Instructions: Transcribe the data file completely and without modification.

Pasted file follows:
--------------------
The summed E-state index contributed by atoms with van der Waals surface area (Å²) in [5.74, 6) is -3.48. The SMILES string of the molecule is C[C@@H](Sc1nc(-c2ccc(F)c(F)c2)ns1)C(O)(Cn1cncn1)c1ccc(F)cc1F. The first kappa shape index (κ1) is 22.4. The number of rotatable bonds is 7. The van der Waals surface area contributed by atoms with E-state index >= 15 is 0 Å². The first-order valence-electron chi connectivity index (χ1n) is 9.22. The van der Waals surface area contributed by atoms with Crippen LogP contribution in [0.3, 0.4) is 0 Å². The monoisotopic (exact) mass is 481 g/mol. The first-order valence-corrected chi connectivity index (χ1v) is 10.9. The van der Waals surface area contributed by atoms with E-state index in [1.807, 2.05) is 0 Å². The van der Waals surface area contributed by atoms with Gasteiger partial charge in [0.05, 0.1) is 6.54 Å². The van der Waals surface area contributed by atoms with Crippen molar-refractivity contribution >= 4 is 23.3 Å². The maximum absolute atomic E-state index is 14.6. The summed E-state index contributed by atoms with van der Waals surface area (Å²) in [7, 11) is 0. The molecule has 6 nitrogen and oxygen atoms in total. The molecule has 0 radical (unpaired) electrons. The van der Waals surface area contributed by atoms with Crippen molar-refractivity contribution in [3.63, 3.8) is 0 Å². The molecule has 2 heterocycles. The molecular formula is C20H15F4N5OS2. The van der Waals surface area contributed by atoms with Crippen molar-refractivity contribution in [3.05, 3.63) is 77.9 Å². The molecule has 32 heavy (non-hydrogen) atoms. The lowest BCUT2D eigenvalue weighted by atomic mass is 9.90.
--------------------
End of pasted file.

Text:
The summed E-state index contributed by atoms with van der Waals surface area (Å²) in [5.74, 6) is -3.48. The SMILES string of the molecule is C[C@@H](Sc1nc(-c2ccc(F)c(F)c2)ns1)C(O)(Cn1cncn1)c1ccc(F)cc1F. The first kappa shape index (κ1) is 22.4. The number of rotatable bonds is 7. The van der Waals surface area contributed by atoms with E-state index >= 15 is 0 Å². The first-order valence-electron chi connectivity index (χ1n) is 9.22. The van der Waals surface area contributed by atoms with Crippen LogP contribution in [0.3, 0.4) is 0 Å². The monoisotopic (exact) mass is 481 g/mol. The first-order valence-corrected chi connectivity index (χ1v) is 10.9. The van der Waals surface area contributed by atoms with E-state index in [1.807, 2.05) is 0 Å². The van der Waals surface area contributed by atoms with Gasteiger partial charge in [0.05, 0.1) is 6.54 Å². The van der Waals surface area contributed by atoms with Crippen molar-refractivity contribution >= 4 is 23.3 Å². The maximum absolute atomic E-state index is 14.6. The summed E-state index contributed by atoms with van der Waals surface area (Å²) in [7, 11) is 0. The molecule has 6 nitrogen and oxygen atoms in total. The molecule has 0 radical (unpaired) electrons. The van der Waals surface area contributed by atoms with Crippen molar-refractivity contribution in [3.63, 3.8) is 0 Å². The molecule has 2 heterocycles. The molecular formula is C20H15F4N5OS2. The van der Waals surface area contributed by atoms with Crippen molar-refractivity contribution in [3.05, 3.63) is 77.9 Å². The molecule has 32 heavy (non-hydrogen) atoms. The lowest BCUT2D eigenvalue weighted by atomic mass is 9.90.